“This feature overlies the surrounding lava flows and appears to be a relatively fresh and thin deposit of ash and rock, representing a different style of eruption than previously identified pyroclastic features,” Horvath said. “This eruption could have thrown ash up to 6 miles into Mars’ atmosphere. It’s possible that these types of deposits were more common in the past but have since been eroded or buried.”

The recent eruption is located approximately 1,000 miles (1,600 kilometers) from NASA’s InSight lander, which has been studying seismic activity on Mars since 2018. Two Marsquakes, the Martian equivalent of earthquakes, were discovered to originate in the region around the Cerberus Fossae, and recent research suggests that these could be caused by magma movement deep underground.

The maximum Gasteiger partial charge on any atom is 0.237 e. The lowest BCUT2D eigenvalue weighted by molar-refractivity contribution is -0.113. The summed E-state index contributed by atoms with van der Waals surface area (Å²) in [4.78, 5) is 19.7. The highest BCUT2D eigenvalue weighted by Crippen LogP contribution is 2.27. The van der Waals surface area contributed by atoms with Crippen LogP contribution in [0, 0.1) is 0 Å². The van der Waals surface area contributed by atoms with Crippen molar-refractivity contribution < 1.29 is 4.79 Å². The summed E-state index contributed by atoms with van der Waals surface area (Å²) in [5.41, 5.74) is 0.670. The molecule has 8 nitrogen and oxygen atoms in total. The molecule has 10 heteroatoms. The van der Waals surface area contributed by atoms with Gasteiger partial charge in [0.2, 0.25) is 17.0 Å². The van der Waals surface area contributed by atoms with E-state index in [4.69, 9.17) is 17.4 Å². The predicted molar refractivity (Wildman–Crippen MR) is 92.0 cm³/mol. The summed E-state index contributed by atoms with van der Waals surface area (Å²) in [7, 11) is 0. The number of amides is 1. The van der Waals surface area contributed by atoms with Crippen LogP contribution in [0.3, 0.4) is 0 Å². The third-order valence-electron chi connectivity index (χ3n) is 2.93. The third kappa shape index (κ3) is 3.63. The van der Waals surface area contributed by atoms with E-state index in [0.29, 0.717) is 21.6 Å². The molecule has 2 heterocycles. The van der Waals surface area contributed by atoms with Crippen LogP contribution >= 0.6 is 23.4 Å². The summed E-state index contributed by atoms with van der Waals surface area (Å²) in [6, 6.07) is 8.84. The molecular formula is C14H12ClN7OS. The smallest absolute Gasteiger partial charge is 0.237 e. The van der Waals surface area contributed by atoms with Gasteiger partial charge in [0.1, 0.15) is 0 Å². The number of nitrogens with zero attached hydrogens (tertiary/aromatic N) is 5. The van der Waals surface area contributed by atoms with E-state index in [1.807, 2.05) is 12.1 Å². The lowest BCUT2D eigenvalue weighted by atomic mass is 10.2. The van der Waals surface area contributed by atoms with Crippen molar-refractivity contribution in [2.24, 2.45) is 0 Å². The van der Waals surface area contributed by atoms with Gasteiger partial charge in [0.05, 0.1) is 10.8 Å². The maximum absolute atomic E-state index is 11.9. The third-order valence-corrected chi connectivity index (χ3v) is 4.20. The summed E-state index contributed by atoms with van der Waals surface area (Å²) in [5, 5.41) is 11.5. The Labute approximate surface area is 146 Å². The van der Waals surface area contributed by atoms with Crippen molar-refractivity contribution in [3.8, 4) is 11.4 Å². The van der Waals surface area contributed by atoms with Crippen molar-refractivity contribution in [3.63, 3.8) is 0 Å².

“The young age of this deposit absolutely raises the possibility that there is still volcanic activity on Mars,” Horvath said. “It is also intriguing that recent Marsquakes detected by the InSight mission are sourced from the Cerberus Fossae.” Indeed, the team of researchers predicted that this would be a likely location for Marsquakes months before NASA’s InSight lander landed on Mars.

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A volcanic deposit like this one raises the possibility of recent habitable conditions beneath Mars’ surface, according to Horvath.